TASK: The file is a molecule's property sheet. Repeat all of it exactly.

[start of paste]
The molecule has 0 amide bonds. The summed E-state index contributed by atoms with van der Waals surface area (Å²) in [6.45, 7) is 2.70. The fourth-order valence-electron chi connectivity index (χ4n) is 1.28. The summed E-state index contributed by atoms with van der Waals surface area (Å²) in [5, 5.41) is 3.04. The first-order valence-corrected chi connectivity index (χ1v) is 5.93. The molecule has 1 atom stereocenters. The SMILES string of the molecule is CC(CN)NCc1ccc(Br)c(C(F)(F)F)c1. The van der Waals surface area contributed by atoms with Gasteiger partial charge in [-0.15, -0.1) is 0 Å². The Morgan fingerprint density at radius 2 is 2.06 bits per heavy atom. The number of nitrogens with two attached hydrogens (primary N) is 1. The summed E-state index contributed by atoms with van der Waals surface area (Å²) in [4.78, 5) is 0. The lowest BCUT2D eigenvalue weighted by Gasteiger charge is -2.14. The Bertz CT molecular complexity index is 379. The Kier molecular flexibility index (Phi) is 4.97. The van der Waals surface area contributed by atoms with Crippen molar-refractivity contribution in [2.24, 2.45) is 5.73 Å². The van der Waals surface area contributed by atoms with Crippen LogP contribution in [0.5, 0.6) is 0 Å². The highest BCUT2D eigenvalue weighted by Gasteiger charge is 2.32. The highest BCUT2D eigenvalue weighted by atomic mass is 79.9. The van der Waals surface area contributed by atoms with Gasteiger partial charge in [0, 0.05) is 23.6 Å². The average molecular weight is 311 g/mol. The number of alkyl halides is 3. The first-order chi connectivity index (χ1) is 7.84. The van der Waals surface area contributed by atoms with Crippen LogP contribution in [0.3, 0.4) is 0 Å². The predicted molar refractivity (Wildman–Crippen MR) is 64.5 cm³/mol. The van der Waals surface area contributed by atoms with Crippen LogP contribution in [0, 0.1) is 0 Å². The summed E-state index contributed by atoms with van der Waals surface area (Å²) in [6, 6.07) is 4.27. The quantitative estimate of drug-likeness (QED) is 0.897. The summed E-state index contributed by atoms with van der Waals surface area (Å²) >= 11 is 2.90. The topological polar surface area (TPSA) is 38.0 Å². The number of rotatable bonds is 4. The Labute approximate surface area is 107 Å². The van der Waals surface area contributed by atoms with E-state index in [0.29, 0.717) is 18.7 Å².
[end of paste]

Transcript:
The molecule has 0 amide bonds. The summed E-state index contributed by atoms with van der Waals surface area (Å²) in [6.45, 7) is 2.70. The fourth-order valence-electron chi connectivity index (χ4n) is 1.28. The summed E-state index contributed by atoms with van der Waals surface area (Å²) in [5, 5.41) is 3.04. The first-order valence-corrected chi connectivity index (χ1v) is 5.93. The molecule has 1 atom stereocenters. The SMILES string of the molecule is CC(CN)NCc1ccc(Br)c(C(F)(F)F)c1. The van der Waals surface area contributed by atoms with Gasteiger partial charge in [-0.15, -0.1) is 0 Å². The Morgan fingerprint density at radius 2 is 2.06 bits per heavy atom. The number of nitrogens with two attached hydrogens (primary N) is 1. The summed E-state index contributed by atoms with van der Waals surface area (Å²) in [4.78, 5) is 0. The lowest BCUT2D eigenvalue weighted by Gasteiger charge is -2.14. The Bertz CT molecular complexity index is 379. The Kier molecular flexibility index (Phi) is 4.97. The van der Waals surface area contributed by atoms with Crippen molar-refractivity contribution in [2.24, 2.45) is 5.73 Å². The van der Waals surface area contributed by atoms with Crippen LogP contribution in [0.5, 0.6) is 0 Å². The highest BCUT2D eigenvalue weighted by Gasteiger charge is 2.32. The highest BCUT2D eigenvalue weighted by atomic mass is 79.9. The van der Waals surface area contributed by atoms with Gasteiger partial charge in [0, 0.05) is 23.6 Å². The average molecular weight is 311 g/mol. The number of alkyl halides is 3. The first-order chi connectivity index (χ1) is 7.84. The van der Waals surface area contributed by atoms with Crippen LogP contribution in [0.3, 0.4) is 0 Å². The predicted molar refractivity (Wildman–Crippen MR) is 64.5 cm³/mol. The van der Waals surface area contributed by atoms with Crippen LogP contribution in [0, 0.1) is 0 Å². The summed E-state index contributed by atoms with van der Waals surface area (Å²) in [6, 6.07) is 4.27. The quantitative estimate of drug-likeness (QED) is 0.897. The summed E-state index contributed by atoms with van der Waals surface area (Å²) >= 11 is 2.90. The topological polar surface area (TPSA) is 38.0 Å². The number of rotatable bonds is 4. The Labute approximate surface area is 107 Å². The van der Waals surface area contributed by atoms with E-state index in [0.29, 0.717) is 18.7 Å².